Thank you for choosing to view more information about this workshop. If you are here, it means you have an interest in learning more about how to be helpful to clients who have thoughts of suicide. Working with suicide is such an important area of competence for social workers and counsellors, because we work with some of the most vulnerable and down-and-out individuals and communities.
I decided to put together this workshop for a number of reasons, and perhaps these resonate with you as well. Firstly, I had very little training in working with suicide when I received my basic training, and also found very few opportunities to further my knowledge in this area. Secondly, when clients confided their thoughts of suicide to me, I did not know what to do and almost always referred them out. I was anxious about working with people who considered taking their own lives and doubted my ability to be helpful. And thirdly, I now believe that social workers and counsellors are the main mental health workforce that can make a substantial impact on the level of suicide in our country, as well as provide proper care and intervention for individuals and families affected by suicide.
Suicide is still a “hands-off” topic for many practitioners who feel they don’t have the knowledge or skills to help suicidal clients. And yet, if we are not able to help these clients, who will? One of the most important things I have learned about suicide is that you don’t need to be an expert to be helpful. Every single practitioner can easily acquire the competencies they need to be effective in responding to suicidal clients.
If you choose to enrol for this workshop, you may find that it is a little different from the traditional training you might have attended in the past. Most of the reading and “content work” will be done by you in preparation for each session. That means – no boring powerpoint presentations. The sessions mainly consist of discussions to integrate what you are learning and to consider implications for practice. This is not a workshop where you can “sit back and relax”, but one where you can participate, collaborate and build competence.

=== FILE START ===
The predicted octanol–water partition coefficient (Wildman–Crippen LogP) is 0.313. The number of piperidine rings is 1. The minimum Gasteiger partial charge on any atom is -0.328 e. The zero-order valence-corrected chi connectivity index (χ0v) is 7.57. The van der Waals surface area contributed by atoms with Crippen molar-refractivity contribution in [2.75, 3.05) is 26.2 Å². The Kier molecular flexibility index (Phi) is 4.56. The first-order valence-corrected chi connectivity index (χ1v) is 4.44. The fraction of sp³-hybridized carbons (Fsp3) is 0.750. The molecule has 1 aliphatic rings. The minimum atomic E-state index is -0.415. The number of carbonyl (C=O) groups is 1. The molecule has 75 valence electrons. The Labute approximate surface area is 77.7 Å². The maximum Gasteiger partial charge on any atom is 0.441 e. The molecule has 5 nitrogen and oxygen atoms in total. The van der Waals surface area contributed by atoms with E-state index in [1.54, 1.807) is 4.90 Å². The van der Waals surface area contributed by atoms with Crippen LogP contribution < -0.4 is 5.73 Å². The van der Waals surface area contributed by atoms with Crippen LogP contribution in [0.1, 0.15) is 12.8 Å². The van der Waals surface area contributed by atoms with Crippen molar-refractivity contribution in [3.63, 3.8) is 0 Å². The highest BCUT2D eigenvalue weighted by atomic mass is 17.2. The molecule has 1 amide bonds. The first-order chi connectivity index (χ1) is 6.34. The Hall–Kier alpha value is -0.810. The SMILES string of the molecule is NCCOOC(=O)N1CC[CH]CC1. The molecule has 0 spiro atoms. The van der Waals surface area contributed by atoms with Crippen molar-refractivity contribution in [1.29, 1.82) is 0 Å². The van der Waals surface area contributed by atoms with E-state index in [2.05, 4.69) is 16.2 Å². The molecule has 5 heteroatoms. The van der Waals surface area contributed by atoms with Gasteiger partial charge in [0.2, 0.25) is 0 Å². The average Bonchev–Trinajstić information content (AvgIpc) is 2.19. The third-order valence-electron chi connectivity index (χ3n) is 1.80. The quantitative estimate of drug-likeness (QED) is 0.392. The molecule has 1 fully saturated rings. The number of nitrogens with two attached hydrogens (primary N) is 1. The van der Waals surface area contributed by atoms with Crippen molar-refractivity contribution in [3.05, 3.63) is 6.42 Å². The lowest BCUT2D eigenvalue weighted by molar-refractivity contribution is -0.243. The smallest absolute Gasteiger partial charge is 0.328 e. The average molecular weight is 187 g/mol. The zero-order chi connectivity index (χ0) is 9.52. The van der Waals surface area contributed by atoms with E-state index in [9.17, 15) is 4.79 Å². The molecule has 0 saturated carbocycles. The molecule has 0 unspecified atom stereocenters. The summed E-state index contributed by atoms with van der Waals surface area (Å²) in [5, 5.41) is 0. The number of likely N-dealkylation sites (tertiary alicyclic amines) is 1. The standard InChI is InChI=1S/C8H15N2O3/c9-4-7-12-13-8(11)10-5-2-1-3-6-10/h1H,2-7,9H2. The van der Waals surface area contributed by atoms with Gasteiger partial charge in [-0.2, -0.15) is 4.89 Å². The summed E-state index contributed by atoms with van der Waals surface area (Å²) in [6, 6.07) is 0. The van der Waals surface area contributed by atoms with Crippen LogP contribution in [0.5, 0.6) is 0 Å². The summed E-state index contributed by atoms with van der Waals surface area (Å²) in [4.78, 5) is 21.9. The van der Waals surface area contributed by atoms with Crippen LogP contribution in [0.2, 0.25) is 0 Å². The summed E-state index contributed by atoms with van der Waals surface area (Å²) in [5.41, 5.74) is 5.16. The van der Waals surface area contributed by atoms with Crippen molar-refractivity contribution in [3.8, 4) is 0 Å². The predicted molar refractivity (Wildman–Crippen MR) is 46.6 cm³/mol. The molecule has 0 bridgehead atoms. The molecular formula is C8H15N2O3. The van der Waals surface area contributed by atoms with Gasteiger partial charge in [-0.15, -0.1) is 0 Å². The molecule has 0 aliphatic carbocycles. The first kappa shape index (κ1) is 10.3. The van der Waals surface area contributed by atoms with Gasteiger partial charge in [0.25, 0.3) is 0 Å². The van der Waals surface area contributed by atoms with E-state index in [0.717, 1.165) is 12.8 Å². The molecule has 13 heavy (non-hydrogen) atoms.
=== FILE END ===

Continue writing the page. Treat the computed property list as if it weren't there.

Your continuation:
Reasons to attend this workshop
Build your competence: Despite the fact that social workers and counsellors often encounter clients who have thoughts of suicide, many still feel ill-equipped to respond to suicide and help clients with suicide ideation. In order to respond effectively, the practitioner needs to conduct a comprehensive assessment that determines the risk of suicide so that decisions can be made regarding the safety of the client as well as the treatment direction. The decisions that are made need to be based on reliable information and this workshop focuses on helping practitioners uncover suicide ideation and gather information that is comprehensive and reliable.